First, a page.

Structural and mechanistic insights into the bacterial amyloid secretion channel CsgG.

Parveen Goyal, Petya V. Krasteva, Nani Van Gerven, Francesca Gubellini, Imke Van Den Broeck, Anastassia Troupiotis-Tsaïlaki, Wim Jonckheere, Gérard Péhau-Arnaudet, J. Pinkner, Matthew R. Chapman, S. Hultgren, Stefan Howorka, Rémi Fronzes, Han Karel Remaut

Research output: Contribution to journalArticlepeer-review

191 Citations (Scopus)


Curli are functional amyloid fibres that constitute the major protein component of the extracellular matrix in pellicle biofilms formed by Bacteroidetes and Proteobacteria (predominantly of the ? and ? classes). They provide a fitness advantage in pathogenic strains and induce a strong pro-inflammatory response during bacteraemia. Curli formation requires a dedicated protein secretion machinery comprising the outer membrane lipoprotein CsgG and two soluble accessory proteins, CsgE and CsgF. Here we report the X-ray structure of Escherichia coli CsgG in a non-lipidated, soluble form as well as in its native membrane-extracted conformation. CsgG forms an oligomeric transport complex composed of nine anticodon-binding-domain-like units that give rise to a 36-stranded ?-barrel that traverses the bilayer and is connected to a cage-like vestibule in the periplasm. The transmembrane and periplasmic domains are separated by a 0.9-nm channel constriction composed of three stacked concentric phenylalanine, asparagine and tyrosine rings that may guide the extended polypeptide substrate through the secretion pore. The specificity factor CsgE forms a nonameric adaptor that binds and closes off the periplasmic face of the secretion channel, creating a 24,000 Å3 pre-constriction chamber. Our structural, functional and electrophysiological analyses imply that CsgG is an ungated, non-selective protein secretion channel that is expected to employ a diffusion-based, entropy-driven transport mechanism.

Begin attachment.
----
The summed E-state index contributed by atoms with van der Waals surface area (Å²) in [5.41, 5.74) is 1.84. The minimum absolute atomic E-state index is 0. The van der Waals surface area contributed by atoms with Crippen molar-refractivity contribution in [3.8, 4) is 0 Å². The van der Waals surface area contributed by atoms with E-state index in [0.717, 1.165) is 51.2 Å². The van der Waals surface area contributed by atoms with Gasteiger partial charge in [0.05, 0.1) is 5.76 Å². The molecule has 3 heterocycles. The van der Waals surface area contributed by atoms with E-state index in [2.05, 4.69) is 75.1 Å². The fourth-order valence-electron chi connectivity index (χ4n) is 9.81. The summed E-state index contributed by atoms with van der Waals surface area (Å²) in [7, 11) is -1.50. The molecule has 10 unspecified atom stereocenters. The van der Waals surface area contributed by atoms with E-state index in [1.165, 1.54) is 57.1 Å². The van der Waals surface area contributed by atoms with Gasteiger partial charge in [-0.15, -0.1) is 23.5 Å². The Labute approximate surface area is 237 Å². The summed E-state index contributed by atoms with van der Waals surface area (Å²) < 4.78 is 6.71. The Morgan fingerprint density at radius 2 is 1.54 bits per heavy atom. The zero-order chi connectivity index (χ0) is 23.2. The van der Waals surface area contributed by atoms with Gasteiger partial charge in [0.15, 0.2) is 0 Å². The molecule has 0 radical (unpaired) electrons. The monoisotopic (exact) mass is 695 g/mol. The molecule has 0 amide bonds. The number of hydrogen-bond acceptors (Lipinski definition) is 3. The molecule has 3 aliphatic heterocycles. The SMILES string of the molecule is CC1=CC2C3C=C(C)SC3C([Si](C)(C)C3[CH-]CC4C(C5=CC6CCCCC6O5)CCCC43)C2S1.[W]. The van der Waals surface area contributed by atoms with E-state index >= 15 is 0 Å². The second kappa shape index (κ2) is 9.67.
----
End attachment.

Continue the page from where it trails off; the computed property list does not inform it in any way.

Original languageEnglish
Pages (from-to)250-253
Publication statusPublished - 14 Sep 2014


  • curli


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